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Formations 101

Park the bus or all out attack, it's your call.

Read our formation guide below.


In a traditional 4-4-2 formation the midfield foursome must support the defensive back four and the two attackers. Often the job of one of the central midfielders will be to support the attackers whilst the other helps shield the defenders in a 'holding role'. The midfielders in wide positions will swarm forward to support attacks, as well as pulling back towards defence when needed. This formation is still used widely across Europe but is slowly being overtaken as the formation of choice by one of the other options on this page.


This formation can take a more attacking or defensive stance depending on how it's setup. This 4-3-3 allows for 3 forward players (for a more defensive 4-3-3 formation look at the 4-5-1 option instead) so they can spread the attack across the width of the pitch, whilst also mark the opposition full backs. Playing a 4-3-3 with three forwards in this way can encourage expansive passing and wide play when used from the start of a match. Many teams that use a 4-3-3 will use a defensive midfielder in the central midfield role and use two more attacking midfielders either side.


This is a defensive formation; however, if the two midfield wingers play a more attacking role, it can be likened to 4-3-3. The formation can be used to grind out 0-0 draws or preserve a lead, as the packing of the centre midfield makes it difficult for the opposition to build up play. Because of the "closeness" of the midfield, the opposing team's forwards will often be starved of possession. Due to the lone striker, however, the centre of the midfield does have the responsibility of pushing forward as well. The defensive midfielder will often control the pace of the game.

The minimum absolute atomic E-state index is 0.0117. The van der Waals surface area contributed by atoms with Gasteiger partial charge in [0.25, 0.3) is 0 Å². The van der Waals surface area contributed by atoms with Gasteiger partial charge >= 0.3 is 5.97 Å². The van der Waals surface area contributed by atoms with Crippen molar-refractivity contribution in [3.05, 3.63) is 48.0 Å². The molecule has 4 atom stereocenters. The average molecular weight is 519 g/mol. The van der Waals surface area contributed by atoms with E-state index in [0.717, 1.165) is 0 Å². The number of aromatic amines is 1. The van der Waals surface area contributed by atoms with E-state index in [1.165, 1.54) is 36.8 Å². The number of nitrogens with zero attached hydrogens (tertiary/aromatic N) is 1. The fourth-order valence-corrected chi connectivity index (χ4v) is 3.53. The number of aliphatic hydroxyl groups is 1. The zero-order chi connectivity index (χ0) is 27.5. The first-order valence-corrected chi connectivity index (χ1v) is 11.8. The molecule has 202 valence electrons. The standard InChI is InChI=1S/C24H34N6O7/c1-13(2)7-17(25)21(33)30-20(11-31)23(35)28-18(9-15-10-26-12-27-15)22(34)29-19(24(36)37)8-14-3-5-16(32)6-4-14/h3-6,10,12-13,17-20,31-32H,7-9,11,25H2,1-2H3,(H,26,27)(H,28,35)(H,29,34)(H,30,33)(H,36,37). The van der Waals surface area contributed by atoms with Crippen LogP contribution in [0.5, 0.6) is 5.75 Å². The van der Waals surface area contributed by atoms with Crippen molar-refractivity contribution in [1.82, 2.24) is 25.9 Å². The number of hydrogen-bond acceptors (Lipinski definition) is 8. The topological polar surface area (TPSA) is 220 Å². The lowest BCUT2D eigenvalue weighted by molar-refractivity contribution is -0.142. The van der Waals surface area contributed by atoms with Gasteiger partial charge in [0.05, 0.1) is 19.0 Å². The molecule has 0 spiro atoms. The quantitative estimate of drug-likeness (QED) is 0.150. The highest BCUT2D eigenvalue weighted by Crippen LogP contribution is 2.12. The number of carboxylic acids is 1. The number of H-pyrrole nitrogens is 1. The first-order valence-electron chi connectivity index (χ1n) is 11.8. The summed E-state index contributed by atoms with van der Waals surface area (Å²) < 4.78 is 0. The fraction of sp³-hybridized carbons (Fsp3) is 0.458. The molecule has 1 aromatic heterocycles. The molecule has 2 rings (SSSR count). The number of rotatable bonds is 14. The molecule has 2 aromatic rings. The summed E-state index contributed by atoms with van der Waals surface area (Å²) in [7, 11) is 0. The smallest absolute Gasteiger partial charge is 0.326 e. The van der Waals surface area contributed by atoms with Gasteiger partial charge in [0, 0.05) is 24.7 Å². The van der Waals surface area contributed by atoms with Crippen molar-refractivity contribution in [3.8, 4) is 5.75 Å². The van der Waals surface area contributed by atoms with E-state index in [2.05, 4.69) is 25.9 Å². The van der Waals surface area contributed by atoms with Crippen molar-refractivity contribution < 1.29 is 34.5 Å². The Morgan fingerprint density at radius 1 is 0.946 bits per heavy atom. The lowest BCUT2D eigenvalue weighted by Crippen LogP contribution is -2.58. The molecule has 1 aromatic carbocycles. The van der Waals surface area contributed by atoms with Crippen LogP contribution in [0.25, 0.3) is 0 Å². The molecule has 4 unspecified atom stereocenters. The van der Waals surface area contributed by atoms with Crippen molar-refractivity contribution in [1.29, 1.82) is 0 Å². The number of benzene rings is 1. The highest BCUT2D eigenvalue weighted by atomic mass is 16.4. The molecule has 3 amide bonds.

Considered an attack-minded formation, the 3-5-2 will usually comprise two attacking wingmen who'll break forward to support the other attacking players. With five across midfield it can be a hard formation to break down but offers less in defence if a team does manage to pass the ball through. Often a defensive midfielder or the central midfield three will sit back more than the two wide midfielders to compensate for this. Balls crossed in from the wing are a common feature of a team playing 3-5-2 as well as attacking runs from midfield positions.